We were diagnosed right before Thanksgiving which is a big gluten-filled holiday. Typically, we host Thanksgiving (it’s my favorite holiday to host!) so I was thankful that we had full control over the holiday and food. Our Thanksgiving was completely gluten free (not a drop of gluten was allowed in the house) and it was a huge success.
Christmas almost gave me an anxiety attack. My sister in law wanted to host Christmas Day and I was so nervous because this was going to be the first holiday where there would be gluten. My sister in law is pretty wonderful, though, and there was hardly any gluten there at all. She went out of her way to make sure that Katherine and I had enough good gluten free food (and even some sweet treats!). It made the experience so much easier.
What about visiting friends out of town or vacation?
A few times a year we head to Charlotte, NC to visit my roommate from college. The first visit we took a lot of our own gluten free foods with us. We had tentatively discussed a meal plan but I also had taken a lot of gluten free pasta, which is a great stand by for Katherine. She loves pasta and loves gluten free pasta (I do not).
On vacation, we typically stay in a time share and have our own full kitchen. We do a grocery shop on our first day and buy the exact same things that we do when we are home. When we go out to eat we try to find gluten-free friendly restaurants.
What would we eat for breakfast?
Breakfast was always a gluten-filled meal for us. I actually wrote a whole post about freeze ahead breakfasts and it includes mostly gluten. Pancakes, waffles, muffins, and bagels were staples for us. We spent some time making things from scratch before we discovered Bisquick’s gluten free pancake mix. It’s by far the best of all the brands we’ve tried and we buy it from Amazon’s Subscribe and Save. We use it to make pancakes, waffles, and pancake muffins. I do make my muffins from scratch, though. We eat eggs, yogurt, and gluten-free oatmeal.
Our biggest question was:
Would Katherine’s behavior improve?
If you remember, Katherine didn’t have any typical symptoms of a gluten allergy. As a matter of fact, we didn’t even consider a food allergy. I asked our pediatrician for a blood test because I knew something was wrong but didn’t know what. Her behavior was a little explosive at times.
I know from the courses that I teach that children get a huge hormonal surge between 4 and 5 years old. I also know that there’s a big re-wiring of the brain connections at age 6. I kept thinking her behavior was due to those things. However, I was a first-grade teacher before she was born and I just knew that something wasn’t quite right. Her outbursts were a little too loud and a little too long. When they were over she was the sweetest child that ever walked the earth, but during them it was scary.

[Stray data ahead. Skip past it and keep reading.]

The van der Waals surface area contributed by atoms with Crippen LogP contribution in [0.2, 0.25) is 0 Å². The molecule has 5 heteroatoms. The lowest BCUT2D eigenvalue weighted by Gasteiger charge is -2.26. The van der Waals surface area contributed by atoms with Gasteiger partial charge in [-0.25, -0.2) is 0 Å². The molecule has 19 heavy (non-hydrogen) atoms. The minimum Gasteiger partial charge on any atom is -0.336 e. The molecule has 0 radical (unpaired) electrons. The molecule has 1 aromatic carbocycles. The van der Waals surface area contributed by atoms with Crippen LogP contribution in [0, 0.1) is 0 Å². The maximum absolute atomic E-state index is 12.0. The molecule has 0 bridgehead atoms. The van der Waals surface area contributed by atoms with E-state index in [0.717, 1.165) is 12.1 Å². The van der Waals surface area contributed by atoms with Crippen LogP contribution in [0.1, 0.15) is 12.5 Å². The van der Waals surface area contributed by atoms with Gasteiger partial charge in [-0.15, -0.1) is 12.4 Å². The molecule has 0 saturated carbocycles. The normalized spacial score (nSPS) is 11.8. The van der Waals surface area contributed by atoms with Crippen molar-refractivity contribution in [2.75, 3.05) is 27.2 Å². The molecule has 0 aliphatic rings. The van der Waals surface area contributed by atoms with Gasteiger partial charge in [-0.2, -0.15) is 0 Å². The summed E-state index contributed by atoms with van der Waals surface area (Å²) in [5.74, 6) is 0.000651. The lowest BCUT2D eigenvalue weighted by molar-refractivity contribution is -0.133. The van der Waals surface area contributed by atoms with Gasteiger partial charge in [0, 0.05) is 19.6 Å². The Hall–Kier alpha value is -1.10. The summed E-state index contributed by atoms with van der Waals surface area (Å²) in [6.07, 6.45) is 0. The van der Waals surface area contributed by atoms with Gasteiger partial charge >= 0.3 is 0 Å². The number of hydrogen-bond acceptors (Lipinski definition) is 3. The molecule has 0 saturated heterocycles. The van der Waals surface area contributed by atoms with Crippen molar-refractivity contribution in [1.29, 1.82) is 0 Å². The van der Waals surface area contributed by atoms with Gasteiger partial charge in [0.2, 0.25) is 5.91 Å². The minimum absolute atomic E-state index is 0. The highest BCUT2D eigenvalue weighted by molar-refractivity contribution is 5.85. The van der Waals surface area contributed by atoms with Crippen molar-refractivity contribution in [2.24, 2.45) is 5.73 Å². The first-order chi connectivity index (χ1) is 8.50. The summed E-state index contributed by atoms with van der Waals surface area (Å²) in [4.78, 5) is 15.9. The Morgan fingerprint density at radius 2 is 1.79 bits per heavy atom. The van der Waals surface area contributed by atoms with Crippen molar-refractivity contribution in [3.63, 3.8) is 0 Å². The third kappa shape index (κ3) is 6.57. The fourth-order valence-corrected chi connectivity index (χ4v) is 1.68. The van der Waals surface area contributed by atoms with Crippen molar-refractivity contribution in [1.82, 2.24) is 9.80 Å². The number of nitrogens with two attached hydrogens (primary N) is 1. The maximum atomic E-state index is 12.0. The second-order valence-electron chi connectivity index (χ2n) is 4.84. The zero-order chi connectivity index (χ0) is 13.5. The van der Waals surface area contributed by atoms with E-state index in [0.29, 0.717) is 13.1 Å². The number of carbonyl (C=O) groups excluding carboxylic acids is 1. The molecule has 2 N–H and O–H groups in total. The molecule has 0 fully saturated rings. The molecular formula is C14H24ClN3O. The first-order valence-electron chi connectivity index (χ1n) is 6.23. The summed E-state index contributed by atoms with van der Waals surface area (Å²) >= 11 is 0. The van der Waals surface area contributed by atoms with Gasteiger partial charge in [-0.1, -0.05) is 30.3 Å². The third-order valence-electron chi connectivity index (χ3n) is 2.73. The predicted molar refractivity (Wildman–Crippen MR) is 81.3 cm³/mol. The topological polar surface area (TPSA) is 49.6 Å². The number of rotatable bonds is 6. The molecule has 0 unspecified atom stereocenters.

I think I just followed my mama gut on this one and I’m glad I did. I think there’s so much truth to our guts that we, as parents, always seem to know best.
I’m happy to say that her behavior changed for the better. She still cries at times but those are usually due to hunger, tiredness, or pain. I like to think it’s because we’ve eliminated gluten but I also know that since she’s 7, she’s much more easy to have a conversation with. I think she’s gotten a really good handle on her emotions and she effectively uses her tools for calming down.
This transition to being 100% gluten free was much easier than I ever could have imagined it would be. I honestly think it helped that I also have Celiac disease, as well. It makes Katherine feel like she has a partner in crime and that she’s not alone – even though she never was.
Click to read how I discovered our daughter and I both had Celiac disease
Click to read what we always keep in our gluten free kitchen & pantry
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Tarana Khan says
I'm sure it was a big challenge for your family and it's wonderful how well you handled it.
Chris Carter says
LOVE THIS. I know so many moms who have children who are gluten free. Such great ideas for any family!
Jhanis V. says
I just think you are amazing. It's hard enough to prepare meals everyday. From grocery shopping to to meal planning down to cooking. How much more if you need to make sure that everything you cook is safe for your kids! I salute you!
Lisa Witherspoon says
It is amazing how allergies can affect behavior. I have a friend whose sone has a corn allergy. He has no physical symptoms, but she says she can always tell if he has had something he shouldn't have at a friend's house just by the way he acts.
Kristi Campbell says
I agree with Lisa that it's pretty amazing how allergies affect behavior. I love the idea of storing cookie dough balls in the freezer and baking two for Kate to take with her to parties!